Adjacent, Against, Upon

Since opening, the Olympic Sculpture Park has somehow eclipsed and subsumed the identity of Myrtle Edwards Park, which was established (with a different name) back in 1964, when SAM was still a small institution confined to Capitol Hill. The narrow old shoreline park was renamed in 1976 for the pioneering city councilwoman (1894–1969), and public art has been added at various junctures. Walk north of the OSP and you’ll find Michael Heizer’s Adjacent, Against, Upon(1976), which creates a grammar between three giant slabs, obviously manmade, and three corresponding granite boulders (quarried from the Cascades and delivered by barge). The work is a series of prepositions running south to north, a delicate dance of heavyweights that tip the scales between 30 and 50 tons. Back in ’76, when the project was funded by the NEA, City Light, Virginia Wright, and the Seattle Arts Commission, it was “initially controversial,” according to the city Web site. Why controversial? I recall happily climbing on the rocks as a kid. But today I can imagine what might be called the Richard Serra Effect—it’s too big, too unfriendly, too invasive! It’s not a statue with a noble or smiling face (remember that patriotic bicentennial year). Three decades later, surrounded by well-tended gravel, the installation holds up remarkably well. Visitors picnic upon the rocks (or adjacent, or against); tourists pose with it; and unlike your snooty OSP, there’s no prohibition against touching or climbing on the things. Each smooth slab is a foundation. Each roughhewn boulder lies in a position of order or disorder, depending on which direction you walk past. The work either illustrates entropy or acts despite it. It was also reportedly the first public commission for Heizer (then 32), who for the past few decades has been remaking a big patch of Nevada desert into City, already considered one of America’s most significant examples of environmental art. (He’s continuing the tradition of his late friend and colleague Robert Smithson, famed for Spiral Jetty.) Adjacent, Against, Upon is a comparatively small-scale work in Heizer’s catalog; if it once seemed massive to Seattle pedestrians, it now reminds us how much larger the city has grown. BRIAN MILLER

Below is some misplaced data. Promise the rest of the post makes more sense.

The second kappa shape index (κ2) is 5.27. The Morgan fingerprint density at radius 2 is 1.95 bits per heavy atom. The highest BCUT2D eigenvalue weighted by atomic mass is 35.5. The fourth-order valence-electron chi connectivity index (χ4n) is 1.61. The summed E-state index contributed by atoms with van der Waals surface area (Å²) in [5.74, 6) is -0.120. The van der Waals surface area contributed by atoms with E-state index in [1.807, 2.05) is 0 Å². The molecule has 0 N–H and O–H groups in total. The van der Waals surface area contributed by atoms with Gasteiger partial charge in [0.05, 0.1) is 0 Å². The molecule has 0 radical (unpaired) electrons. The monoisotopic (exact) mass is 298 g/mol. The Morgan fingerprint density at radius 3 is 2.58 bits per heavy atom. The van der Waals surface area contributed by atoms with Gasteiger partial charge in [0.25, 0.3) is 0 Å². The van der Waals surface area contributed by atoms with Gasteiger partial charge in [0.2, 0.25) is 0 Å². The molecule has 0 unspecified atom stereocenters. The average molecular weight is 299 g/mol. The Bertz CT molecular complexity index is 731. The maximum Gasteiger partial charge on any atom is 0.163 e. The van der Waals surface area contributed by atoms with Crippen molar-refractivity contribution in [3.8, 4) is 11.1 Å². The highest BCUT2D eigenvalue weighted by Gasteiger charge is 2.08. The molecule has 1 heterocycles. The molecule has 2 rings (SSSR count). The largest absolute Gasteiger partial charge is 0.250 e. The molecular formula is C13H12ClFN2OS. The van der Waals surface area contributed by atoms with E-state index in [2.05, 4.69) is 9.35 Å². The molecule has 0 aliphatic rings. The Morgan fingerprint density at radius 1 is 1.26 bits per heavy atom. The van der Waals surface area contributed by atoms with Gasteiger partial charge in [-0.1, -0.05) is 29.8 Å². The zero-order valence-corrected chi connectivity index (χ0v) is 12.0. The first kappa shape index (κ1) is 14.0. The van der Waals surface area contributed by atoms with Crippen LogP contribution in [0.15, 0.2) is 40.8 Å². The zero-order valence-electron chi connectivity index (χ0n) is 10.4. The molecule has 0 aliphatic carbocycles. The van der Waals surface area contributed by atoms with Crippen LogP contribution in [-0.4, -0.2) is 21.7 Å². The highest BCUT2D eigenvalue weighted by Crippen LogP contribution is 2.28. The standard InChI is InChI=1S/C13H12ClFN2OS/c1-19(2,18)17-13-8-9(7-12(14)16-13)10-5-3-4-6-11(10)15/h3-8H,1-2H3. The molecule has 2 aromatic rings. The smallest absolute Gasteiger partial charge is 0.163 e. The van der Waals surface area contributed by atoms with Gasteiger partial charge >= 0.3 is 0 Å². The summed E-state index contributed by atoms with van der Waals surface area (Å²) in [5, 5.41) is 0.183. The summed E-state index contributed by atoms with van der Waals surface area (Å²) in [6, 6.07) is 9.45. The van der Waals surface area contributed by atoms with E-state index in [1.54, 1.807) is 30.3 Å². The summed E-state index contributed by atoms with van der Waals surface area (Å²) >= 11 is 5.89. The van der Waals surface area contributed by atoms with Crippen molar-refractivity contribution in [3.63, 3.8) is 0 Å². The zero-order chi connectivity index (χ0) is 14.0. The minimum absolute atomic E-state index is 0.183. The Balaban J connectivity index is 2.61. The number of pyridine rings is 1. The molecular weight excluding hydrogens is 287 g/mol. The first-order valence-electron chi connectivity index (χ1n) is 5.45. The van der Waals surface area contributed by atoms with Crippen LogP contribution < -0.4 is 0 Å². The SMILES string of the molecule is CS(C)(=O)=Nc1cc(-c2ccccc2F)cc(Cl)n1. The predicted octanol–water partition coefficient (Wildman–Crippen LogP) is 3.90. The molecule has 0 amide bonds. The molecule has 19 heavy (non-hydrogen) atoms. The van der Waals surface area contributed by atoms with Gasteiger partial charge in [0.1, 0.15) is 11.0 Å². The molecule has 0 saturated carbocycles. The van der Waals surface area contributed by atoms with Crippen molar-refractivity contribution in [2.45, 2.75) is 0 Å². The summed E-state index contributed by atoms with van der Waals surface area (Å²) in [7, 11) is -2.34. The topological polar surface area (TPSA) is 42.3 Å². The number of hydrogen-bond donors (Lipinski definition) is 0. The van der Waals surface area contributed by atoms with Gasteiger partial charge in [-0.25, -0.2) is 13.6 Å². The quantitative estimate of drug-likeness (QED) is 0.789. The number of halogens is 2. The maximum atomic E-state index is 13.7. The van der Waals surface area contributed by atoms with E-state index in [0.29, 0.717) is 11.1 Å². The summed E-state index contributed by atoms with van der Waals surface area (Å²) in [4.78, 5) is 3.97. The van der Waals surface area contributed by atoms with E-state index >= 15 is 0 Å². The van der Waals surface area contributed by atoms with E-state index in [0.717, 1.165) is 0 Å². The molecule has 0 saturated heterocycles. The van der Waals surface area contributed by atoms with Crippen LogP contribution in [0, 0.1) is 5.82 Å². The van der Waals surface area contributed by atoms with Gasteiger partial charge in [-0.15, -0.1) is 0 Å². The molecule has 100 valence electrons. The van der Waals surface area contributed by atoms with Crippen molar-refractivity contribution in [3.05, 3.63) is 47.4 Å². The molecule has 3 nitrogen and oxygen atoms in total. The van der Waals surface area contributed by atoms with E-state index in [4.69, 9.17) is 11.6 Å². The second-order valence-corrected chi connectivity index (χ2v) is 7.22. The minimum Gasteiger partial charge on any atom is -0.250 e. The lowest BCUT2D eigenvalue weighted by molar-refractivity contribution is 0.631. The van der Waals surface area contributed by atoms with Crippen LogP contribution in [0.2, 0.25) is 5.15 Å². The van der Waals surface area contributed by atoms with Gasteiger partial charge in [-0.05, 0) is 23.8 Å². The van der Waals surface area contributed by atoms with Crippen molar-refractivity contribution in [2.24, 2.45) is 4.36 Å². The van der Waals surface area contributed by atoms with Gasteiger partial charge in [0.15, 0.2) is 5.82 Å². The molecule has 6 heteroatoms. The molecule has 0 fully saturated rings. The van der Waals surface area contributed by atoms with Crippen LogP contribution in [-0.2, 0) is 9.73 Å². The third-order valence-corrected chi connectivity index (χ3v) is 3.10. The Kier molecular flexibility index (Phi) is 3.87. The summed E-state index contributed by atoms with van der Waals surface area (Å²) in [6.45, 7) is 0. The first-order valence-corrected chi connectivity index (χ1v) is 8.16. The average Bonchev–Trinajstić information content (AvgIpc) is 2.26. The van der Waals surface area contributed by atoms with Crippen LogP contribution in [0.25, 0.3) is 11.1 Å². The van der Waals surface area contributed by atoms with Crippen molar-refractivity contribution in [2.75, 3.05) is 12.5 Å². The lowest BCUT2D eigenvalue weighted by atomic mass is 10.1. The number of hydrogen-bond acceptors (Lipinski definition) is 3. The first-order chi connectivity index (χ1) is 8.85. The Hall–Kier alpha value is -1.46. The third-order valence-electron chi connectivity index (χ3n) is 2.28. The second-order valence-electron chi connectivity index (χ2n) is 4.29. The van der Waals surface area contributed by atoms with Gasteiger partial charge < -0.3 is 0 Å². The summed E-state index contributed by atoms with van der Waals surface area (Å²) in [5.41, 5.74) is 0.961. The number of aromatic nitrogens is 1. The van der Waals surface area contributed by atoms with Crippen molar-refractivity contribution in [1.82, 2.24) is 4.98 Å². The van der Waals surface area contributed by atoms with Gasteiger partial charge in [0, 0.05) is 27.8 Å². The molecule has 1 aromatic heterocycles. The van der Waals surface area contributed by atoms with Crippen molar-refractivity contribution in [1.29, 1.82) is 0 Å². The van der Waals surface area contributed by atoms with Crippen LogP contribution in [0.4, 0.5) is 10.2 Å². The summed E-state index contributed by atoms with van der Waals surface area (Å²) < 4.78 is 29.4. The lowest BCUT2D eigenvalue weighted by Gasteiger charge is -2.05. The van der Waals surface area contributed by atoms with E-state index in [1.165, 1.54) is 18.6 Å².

Starts: Sept. 3. Daily, 2008

 
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